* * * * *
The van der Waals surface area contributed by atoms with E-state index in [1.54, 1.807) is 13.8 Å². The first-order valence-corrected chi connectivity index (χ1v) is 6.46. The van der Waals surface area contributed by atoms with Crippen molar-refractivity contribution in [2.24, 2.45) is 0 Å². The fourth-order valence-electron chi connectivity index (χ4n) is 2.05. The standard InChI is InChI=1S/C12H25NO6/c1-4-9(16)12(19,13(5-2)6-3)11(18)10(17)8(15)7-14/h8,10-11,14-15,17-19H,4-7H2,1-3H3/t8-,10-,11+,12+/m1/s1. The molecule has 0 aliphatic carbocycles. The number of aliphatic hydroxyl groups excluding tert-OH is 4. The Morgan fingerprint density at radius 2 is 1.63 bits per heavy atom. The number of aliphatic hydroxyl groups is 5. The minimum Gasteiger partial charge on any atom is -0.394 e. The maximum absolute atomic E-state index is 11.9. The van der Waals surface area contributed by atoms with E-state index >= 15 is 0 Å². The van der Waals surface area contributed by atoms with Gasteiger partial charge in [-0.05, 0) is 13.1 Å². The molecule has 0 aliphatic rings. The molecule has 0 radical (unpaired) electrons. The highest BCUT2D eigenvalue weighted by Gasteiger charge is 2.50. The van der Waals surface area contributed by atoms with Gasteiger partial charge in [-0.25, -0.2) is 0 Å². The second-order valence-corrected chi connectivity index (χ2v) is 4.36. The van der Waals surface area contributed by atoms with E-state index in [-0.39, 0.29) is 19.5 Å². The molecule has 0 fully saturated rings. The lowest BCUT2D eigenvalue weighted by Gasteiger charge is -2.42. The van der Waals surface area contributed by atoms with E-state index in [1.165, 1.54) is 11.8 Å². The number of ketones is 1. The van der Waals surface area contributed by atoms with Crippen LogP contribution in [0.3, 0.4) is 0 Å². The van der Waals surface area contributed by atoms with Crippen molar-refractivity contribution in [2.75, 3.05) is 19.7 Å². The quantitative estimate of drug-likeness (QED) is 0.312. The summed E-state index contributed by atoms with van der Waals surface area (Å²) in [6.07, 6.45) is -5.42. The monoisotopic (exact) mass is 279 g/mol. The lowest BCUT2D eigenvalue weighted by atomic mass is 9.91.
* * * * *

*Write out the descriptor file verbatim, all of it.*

The van der Waals surface area contributed by atoms with E-state index in [1.54, 1.807) is 13.8 Å². The first-order valence-corrected chi connectivity index (χ1v) is 6.46. The van der Waals surface area contributed by atoms with Crippen molar-refractivity contribution in [2.24, 2.45) is 0 Å². The fourth-order valence-electron chi connectivity index (χ4n) is 2.05. The standard InChI is InChI=1S/C12H25NO6/c1-4-9(16)12(19,13(5-2)6-3)11(18)10(17)8(15)7-14/h8,10-11,14-15,17-19H,4-7H2,1-3H3/t8-,10-,11+,12+/m1/s1. The molecule has 0 aliphatic carbocycles. The number of aliphatic hydroxyl groups excluding tert-OH is 4. The Morgan fingerprint density at radius 2 is 1.63 bits per heavy atom. The number of aliphatic hydroxyl groups is 5. The minimum Gasteiger partial charge on any atom is -0.394 e. The maximum absolute atomic E-state index is 11.9. The van der Waals surface area contributed by atoms with E-state index >= 15 is 0 Å². The van der Waals surface area contributed by atoms with Gasteiger partial charge in [-0.05, 0) is 13.1 Å². The molecule has 0 aliphatic rings. The molecule has 0 radical (unpaired) electrons. The highest BCUT2D eigenvalue weighted by Gasteiger charge is 2.50. The van der Waals surface area contributed by atoms with Gasteiger partial charge in [-0.25, -0.2) is 0 Å². The second-order valence-corrected chi connectivity index (χ2v) is 4.36. The van der Waals surface area contributed by atoms with E-state index in [-0.39, 0.29) is 19.5 Å². The molecule has 0 fully saturated rings. The lowest BCUT2D eigenvalue weighted by Gasteiger charge is -2.42. The van der Waals surface area contributed by atoms with E-state index in [1.165, 1.54) is 11.8 Å². The number of ketones is 1. The van der Waals surface area contributed by atoms with Crippen LogP contribution in [0.3, 0.4) is 0 Å². The van der Waals surface area contributed by atoms with Crippen molar-refractivity contribution in [2.75, 3.05) is 19.7 Å². The quantitative estimate of drug-likeness (QED) is 0.312. The summed E-state index contributed by atoms with van der Waals surface area (Å²) in [6.07, 6.45) is -5.42. The monoisotopic (exact) mass is 279 g/mol. The lowest BCUT2D eigenvalue weighted by atomic mass is 9.91.